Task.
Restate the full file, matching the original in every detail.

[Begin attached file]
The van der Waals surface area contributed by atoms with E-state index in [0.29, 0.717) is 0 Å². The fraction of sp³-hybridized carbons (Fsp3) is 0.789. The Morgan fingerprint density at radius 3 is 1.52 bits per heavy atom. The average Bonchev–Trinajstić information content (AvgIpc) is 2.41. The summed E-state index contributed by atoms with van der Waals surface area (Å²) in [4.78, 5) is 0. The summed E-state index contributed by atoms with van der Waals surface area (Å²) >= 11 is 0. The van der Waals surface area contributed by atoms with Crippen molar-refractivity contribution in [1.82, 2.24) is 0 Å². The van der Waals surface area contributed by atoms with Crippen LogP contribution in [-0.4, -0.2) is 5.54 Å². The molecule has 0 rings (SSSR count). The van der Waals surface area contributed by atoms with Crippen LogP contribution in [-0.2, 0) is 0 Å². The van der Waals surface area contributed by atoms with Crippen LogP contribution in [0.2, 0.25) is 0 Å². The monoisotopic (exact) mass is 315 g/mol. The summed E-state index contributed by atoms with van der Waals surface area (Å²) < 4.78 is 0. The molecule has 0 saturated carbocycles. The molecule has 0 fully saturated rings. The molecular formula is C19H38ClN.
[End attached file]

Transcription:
The van der Waals surface area contributed by atoms with E-state index in [0.29, 0.717) is 0 Å². The fraction of sp³-hybridized carbons (Fsp3) is 0.789. The Morgan fingerprint density at radius 3 is 1.52 bits per heavy atom. The average Bonchev–Trinajstić information content (AvgIpc) is 2.41. The summed E-state index contributed by atoms with van der Waals surface area (Å²) in [4.78, 5) is 0. The summed E-state index contributed by atoms with van der Waals surface area (Å²) >= 11 is 0. The van der Waals surface area contributed by atoms with Crippen molar-refractivity contribution in [1.82, 2.24) is 0 Å². The van der Waals surface area contributed by atoms with Crippen LogP contribution in [-0.4, -0.2) is 5.54 Å². The molecule has 0 rings (SSSR count). The van der Waals surface area contributed by atoms with Crippen LogP contribution in [-0.2, 0) is 0 Å². The van der Waals surface area contributed by atoms with Crippen LogP contribution in [0.2, 0.25) is 0 Å². The monoisotopic (exact) mass is 315 g/mol. The summed E-state index contributed by atoms with van der Waals surface area (Å²) < 4.78 is 0. The molecule has 0 saturated carbocycles. The molecule has 0 fully saturated rings. The molecular formula is C19H38ClN.